The Hoquiam School District took a seismic pivot Monday evening by stepping away from the $42 million capital projects bond it was preparing to place on the ballot next February.
Instead of asking district taxpayers to support major renovations at Hoquiam High School and its other aging buildings, the district will soon ask the state to cover those costs as Washington continues the effort to retrofit its most earthquake and tsunami-prone schools.
Hoquiam School District Superintendent Mike Villarreal said Monday evening he plans within the next few weeks to submit the district’s letter of intent opting in the first phase of the Office of the Superintendent of Public Instruction’s Seismic Safety Grant Program, which would put the district on a path to paying for seismic improvements to each of its schools, including the potential for a replacement of Hoquiam High School.
“What a blessing,” Villarreal said after a meeting of the Hoquiam School District Board of Directors Monday evening, when board members expressed their support for pursuing the program after hearing a presentation from school construction officials with the Educational Services District 112.
Villarreal said he was “shocked” when OSPI officials contacted him within the last several weeks to discuss the large amount of money available to Hoquiam for bolstering its resilience to geologic hazards. The district was facing an early December deadline — or 60 days before the February election — to place its $42 million bond on the ballot but had not yet submitted a formal resolution. The board approved that bond amount at a meeting in August after a 27-member bond committee hashed out the district’s priorities for building improvements over the course of six weeks this summer.
Some of those project priorities overlap with those of the state seismic program, but the exact nature of the seismic projects, and their funding requirements, won’t be clear until the district completes the preliminary and planning phases of the state program. Andy Twyman, a school construction expert with ESD 112, said that by entering the seismic program now, geotechnical and structural studies should be complete by next summer, giving a clearer picture about the scope of the projects, and whether or not a bond of a smaller amount is still needed.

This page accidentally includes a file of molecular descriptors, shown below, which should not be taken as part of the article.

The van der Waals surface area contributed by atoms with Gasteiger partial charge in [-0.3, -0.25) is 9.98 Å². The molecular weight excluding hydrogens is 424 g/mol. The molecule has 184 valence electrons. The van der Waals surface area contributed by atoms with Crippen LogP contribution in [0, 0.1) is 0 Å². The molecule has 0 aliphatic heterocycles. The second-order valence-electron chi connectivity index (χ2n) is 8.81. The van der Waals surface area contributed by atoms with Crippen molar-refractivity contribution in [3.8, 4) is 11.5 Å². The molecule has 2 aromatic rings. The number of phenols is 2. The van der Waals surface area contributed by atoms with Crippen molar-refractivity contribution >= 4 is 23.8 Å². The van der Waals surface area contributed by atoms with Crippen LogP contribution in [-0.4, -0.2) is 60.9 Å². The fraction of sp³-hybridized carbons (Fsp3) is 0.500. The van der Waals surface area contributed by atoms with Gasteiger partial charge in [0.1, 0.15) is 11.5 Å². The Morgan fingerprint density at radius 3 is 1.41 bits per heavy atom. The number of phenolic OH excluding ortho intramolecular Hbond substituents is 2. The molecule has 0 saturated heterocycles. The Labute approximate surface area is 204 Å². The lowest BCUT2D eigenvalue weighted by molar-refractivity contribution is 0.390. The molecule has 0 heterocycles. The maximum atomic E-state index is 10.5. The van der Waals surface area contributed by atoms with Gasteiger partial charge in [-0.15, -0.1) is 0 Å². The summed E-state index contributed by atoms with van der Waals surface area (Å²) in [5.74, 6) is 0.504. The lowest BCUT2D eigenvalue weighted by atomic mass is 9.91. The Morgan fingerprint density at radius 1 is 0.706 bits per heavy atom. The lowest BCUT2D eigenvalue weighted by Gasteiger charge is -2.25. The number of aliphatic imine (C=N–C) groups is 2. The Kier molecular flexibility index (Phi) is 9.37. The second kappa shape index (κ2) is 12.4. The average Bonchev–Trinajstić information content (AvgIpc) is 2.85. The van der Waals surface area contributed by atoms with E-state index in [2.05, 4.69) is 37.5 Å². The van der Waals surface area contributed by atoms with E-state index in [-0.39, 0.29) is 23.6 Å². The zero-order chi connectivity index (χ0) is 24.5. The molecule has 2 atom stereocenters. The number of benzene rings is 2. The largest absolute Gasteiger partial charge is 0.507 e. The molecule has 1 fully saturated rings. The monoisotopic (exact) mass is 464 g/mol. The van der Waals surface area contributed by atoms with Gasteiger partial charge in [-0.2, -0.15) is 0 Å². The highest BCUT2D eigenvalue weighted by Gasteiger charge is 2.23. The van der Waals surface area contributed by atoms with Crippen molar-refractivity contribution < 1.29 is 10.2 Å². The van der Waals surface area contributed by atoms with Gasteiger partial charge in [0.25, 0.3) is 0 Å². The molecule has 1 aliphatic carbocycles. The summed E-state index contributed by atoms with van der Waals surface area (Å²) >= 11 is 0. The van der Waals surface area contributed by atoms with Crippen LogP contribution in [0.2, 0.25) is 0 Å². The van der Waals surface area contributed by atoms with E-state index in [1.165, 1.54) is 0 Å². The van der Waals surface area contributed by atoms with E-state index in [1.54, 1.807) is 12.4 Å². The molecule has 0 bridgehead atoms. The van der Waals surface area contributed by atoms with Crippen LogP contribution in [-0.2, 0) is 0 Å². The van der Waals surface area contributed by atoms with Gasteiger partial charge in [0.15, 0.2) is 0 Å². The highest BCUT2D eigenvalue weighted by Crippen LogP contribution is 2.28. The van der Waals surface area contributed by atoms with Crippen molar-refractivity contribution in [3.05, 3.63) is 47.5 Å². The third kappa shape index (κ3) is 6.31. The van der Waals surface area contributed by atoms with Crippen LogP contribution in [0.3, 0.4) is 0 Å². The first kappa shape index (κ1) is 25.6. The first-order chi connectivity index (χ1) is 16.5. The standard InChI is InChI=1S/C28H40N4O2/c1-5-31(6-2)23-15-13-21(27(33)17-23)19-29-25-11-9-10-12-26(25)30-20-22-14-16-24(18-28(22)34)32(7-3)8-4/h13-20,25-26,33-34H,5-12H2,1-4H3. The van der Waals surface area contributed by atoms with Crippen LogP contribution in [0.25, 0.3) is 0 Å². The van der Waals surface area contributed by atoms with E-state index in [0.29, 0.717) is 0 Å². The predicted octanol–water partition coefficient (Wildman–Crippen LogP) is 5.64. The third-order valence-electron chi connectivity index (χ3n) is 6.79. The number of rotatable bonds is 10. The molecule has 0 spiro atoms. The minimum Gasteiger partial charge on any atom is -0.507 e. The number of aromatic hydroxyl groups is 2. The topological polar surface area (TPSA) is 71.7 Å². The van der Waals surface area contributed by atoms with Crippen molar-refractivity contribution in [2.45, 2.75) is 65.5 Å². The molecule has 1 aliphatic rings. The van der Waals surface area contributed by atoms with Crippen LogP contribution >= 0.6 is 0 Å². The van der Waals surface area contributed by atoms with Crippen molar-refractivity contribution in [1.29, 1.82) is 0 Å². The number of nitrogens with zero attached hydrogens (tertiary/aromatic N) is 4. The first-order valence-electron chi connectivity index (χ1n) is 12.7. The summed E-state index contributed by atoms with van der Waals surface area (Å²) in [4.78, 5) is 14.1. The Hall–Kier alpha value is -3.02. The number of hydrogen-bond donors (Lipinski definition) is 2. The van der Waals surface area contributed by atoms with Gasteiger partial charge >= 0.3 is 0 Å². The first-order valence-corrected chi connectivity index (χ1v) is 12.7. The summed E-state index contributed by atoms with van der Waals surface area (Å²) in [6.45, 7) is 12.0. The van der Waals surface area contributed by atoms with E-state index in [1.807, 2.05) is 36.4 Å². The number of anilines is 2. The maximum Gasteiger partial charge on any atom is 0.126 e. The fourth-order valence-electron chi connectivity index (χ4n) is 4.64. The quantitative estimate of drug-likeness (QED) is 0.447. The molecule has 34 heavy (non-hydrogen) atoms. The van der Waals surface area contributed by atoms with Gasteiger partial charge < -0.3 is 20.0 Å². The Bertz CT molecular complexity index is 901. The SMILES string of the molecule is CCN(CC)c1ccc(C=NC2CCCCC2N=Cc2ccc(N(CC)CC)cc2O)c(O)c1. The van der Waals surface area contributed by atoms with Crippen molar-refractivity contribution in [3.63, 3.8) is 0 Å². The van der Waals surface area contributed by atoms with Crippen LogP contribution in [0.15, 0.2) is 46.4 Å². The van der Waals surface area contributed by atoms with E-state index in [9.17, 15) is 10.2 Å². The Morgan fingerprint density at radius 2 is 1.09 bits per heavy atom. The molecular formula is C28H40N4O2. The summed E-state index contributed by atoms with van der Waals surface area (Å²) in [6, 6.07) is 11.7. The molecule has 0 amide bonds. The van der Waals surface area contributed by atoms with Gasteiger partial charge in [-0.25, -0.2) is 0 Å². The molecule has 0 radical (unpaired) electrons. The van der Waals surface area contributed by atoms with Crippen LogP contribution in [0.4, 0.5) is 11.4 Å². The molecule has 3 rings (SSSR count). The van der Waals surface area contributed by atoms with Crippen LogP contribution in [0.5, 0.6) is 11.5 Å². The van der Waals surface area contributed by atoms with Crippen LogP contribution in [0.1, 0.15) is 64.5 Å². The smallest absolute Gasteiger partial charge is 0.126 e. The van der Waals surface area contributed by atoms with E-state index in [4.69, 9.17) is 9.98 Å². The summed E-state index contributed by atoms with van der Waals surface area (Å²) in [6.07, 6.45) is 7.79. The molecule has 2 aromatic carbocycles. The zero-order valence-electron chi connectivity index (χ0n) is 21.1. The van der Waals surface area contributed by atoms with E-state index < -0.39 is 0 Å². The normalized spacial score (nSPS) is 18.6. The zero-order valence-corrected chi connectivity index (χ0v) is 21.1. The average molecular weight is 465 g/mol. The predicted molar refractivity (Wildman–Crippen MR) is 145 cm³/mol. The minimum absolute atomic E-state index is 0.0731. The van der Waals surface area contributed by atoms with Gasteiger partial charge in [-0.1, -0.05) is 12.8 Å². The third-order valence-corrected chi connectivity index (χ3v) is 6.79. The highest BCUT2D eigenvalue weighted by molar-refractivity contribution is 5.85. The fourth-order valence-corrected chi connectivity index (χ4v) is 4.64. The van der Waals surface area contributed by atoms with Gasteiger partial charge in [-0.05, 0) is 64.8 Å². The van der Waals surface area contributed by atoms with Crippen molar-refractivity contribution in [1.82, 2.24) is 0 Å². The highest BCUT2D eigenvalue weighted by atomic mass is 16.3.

“At this point we might have to take a step back from where we were on our timeline plan, and to take advantage of this (OSPI seismic funding) — it might delay our plan a little bit and incorporate some other construction features,” Hoquiam School Board President Chris Eide said Monday evening.
Geologists assessed the seismic vulnerability of Hoquiam schools in 2018 as part of a multi-year effort led by the Department of Natural Resources to gauge how schools across Washington might hold up to geologic hazards. It found Hoquiam High School was built on stiff soils subject to heavy shaking during an earthquake and sits within tsunami and landslide hazard areas.
One year after the DNR completed that study, the Washington state Legislature created the seismic safety program, kindling it with $100 million of startup funding and padding it with $40 million in the current biennium.
OSPI prioritized projects schools in the most geologically hazardous locations on the outer Washington coast, like North Beach and Taholah school districts, where some projects are entering the design phase. Now that planning projects are in motion for those areas, schools in Hoquiam and Aberdeen are next on the list, said Scott Black, who is helping develop the seismic program for OSPI.